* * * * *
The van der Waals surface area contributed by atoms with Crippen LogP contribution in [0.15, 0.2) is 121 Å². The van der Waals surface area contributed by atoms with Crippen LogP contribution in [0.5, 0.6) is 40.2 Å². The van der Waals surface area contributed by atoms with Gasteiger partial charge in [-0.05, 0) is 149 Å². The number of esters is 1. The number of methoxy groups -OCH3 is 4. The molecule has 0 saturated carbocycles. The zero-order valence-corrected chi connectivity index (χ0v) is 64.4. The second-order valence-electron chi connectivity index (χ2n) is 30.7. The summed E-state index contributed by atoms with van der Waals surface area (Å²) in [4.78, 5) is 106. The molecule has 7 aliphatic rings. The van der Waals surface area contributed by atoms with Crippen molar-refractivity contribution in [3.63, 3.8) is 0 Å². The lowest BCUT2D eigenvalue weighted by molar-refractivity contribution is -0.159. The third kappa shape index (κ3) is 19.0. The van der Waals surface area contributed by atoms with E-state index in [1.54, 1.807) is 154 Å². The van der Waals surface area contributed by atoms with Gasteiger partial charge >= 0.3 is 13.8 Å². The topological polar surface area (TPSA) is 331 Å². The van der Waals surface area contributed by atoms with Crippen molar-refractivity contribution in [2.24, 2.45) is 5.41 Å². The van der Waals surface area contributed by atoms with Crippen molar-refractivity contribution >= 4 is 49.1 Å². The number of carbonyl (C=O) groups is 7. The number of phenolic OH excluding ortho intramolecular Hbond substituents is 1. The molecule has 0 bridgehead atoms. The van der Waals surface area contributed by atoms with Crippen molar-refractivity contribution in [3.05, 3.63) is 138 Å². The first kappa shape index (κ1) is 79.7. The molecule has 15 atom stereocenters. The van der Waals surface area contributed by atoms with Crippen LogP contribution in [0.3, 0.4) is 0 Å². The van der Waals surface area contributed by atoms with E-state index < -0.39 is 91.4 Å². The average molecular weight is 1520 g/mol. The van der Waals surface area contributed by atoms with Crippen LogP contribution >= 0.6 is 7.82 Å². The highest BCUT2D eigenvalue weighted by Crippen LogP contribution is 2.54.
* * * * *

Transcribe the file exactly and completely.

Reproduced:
The van der Waals surface area contributed by atoms with Crippen LogP contribution in [0.15, 0.2) is 121 Å². The van der Waals surface area contributed by atoms with Crippen LogP contribution in [0.5, 0.6) is 40.2 Å². The van der Waals surface area contributed by atoms with Gasteiger partial charge in [-0.05, 0) is 149 Å². The number of esters is 1. The number of methoxy groups -OCH3 is 4. The molecule has 0 saturated carbocycles. The zero-order valence-corrected chi connectivity index (χ0v) is 64.4. The second-order valence-electron chi connectivity index (χ2n) is 30.7. The summed E-state index contributed by atoms with van der Waals surface area (Å²) in [4.78, 5) is 106. The molecule has 7 aliphatic rings. The van der Waals surface area contributed by atoms with Crippen molar-refractivity contribution in [3.63, 3.8) is 0 Å². The lowest BCUT2D eigenvalue weighted by molar-refractivity contribution is -0.159. The third kappa shape index (κ3) is 19.0. The van der Waals surface area contributed by atoms with E-state index in [1.54, 1.807) is 154 Å². The van der Waals surface area contributed by atoms with Gasteiger partial charge >= 0.3 is 13.8 Å². The topological polar surface area (TPSA) is 331 Å². The van der Waals surface area contributed by atoms with Crippen molar-refractivity contribution in [2.24, 2.45) is 5.41 Å². The van der Waals surface area contributed by atoms with Crippen molar-refractivity contribution >= 4 is 49.1 Å². The number of carbonyl (C=O) groups is 7. The number of phenolic OH excluding ortho intramolecular Hbond substituents is 1. The molecule has 0 bridgehead atoms. The van der Waals surface area contributed by atoms with Crippen molar-refractivity contribution in [3.05, 3.63) is 138 Å². The first kappa shape index (κ1) is 79.7. The molecule has 15 atom stereocenters. The van der Waals surface area contributed by atoms with Crippen LogP contribution in [0.3, 0.4) is 0 Å². The van der Waals surface area contributed by atoms with E-state index < -0.39 is 91.4 Å². The average molecular weight is 1520 g/mol. The van der Waals surface area contributed by atoms with Crippen LogP contribution >= 0.6 is 7.82 Å². The highest BCUT2D eigenvalue weighted by Crippen LogP contribution is 2.54.